The first time I heard African popular music was back in the early 1980s when Peter Gabriel put out the first World Of Music And Dance (WOMAD) album. It was a double album featuring mainstream musicians like Talking Heads, Madness, The English Beat, and Gabriel himself, who all displayed world influences in their music. In the case of all those groups this meant Africa.
Each of the above groups had prepared a special re-mix of a song to represent them on the albums emphasizing the rhythm. In those days that didn’t mean just turning up the bass in the mix; they actually recorded extra tracks, or even redid the song in some cases to focus on the percussion and to release some of the tension from the beat that normally propelled the tune.
The overall sound of the song changed into some sort of weird hybrid of hyper urban-based music and relaxed rural African beats. Although it was rather odd sounding, especially compared to what these bands normally sounded like, it made a lot more sense when the first track from an African group was played. King Sunny Ade was a revelation with his guitar-dominated sound that was wonderfully infused with the rhythms of what seemed a virtual army of percussionists.
There was something so totally infectious about the music that it was probably the first time most understood that hips did more than just connect your legs to the rest of your body. From that time onward I’ve always associated African music with that call it exerts on your body to get on your feet and dance. No other musicians from any country, no matter what their nationality, (not even the best Reggae performers) seem to have mastered the seemingly effortless way the music flows in a river of sound.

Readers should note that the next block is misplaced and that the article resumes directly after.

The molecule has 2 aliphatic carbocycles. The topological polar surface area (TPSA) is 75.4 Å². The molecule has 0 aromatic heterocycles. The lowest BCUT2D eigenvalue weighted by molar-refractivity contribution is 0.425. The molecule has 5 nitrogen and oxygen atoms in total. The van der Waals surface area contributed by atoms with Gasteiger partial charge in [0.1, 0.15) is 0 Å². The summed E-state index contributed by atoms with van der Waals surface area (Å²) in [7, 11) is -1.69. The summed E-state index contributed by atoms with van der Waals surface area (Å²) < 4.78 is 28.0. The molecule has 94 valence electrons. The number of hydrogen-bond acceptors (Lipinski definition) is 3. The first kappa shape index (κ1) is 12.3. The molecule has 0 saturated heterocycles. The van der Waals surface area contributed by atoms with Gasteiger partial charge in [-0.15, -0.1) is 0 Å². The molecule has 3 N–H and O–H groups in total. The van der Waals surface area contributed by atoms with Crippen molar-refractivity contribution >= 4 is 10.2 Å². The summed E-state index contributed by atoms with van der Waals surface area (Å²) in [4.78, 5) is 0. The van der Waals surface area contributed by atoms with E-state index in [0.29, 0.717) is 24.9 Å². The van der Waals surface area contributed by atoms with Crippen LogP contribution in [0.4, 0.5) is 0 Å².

Nearly thirty years and a generation later it was the first thing I noticed about Na Afriki, the newest release by Dobet Gnahoré on the Cumbancha label, the river has new pilots and captains who, while still sailing the same waters, have started to chart new territories. Of course I still can’t imagine listening to this music and not being compelled to move. While I was just sitting and listening to my player I was unconsciously moving my head and shoulders in time with the music. In fact, sitting here typing this is enough to bring back sufficient memory of the music to compel me to repeat those movements and to hear the rhythm in the sound of my keyboard typing.
But Dobet Gnahoré is doing so much more with her music than just giving us a means to unlock our pelvises. Since the age of twelve, when she convinced her father that her real schooling was to be found at home in the artist’s colony he lived in, she has immersed herself in the culture of Africa. Music, dance, and theatre have all been studied and incorporated and it shows in her broadened sensitivities to what can be accomplished with music.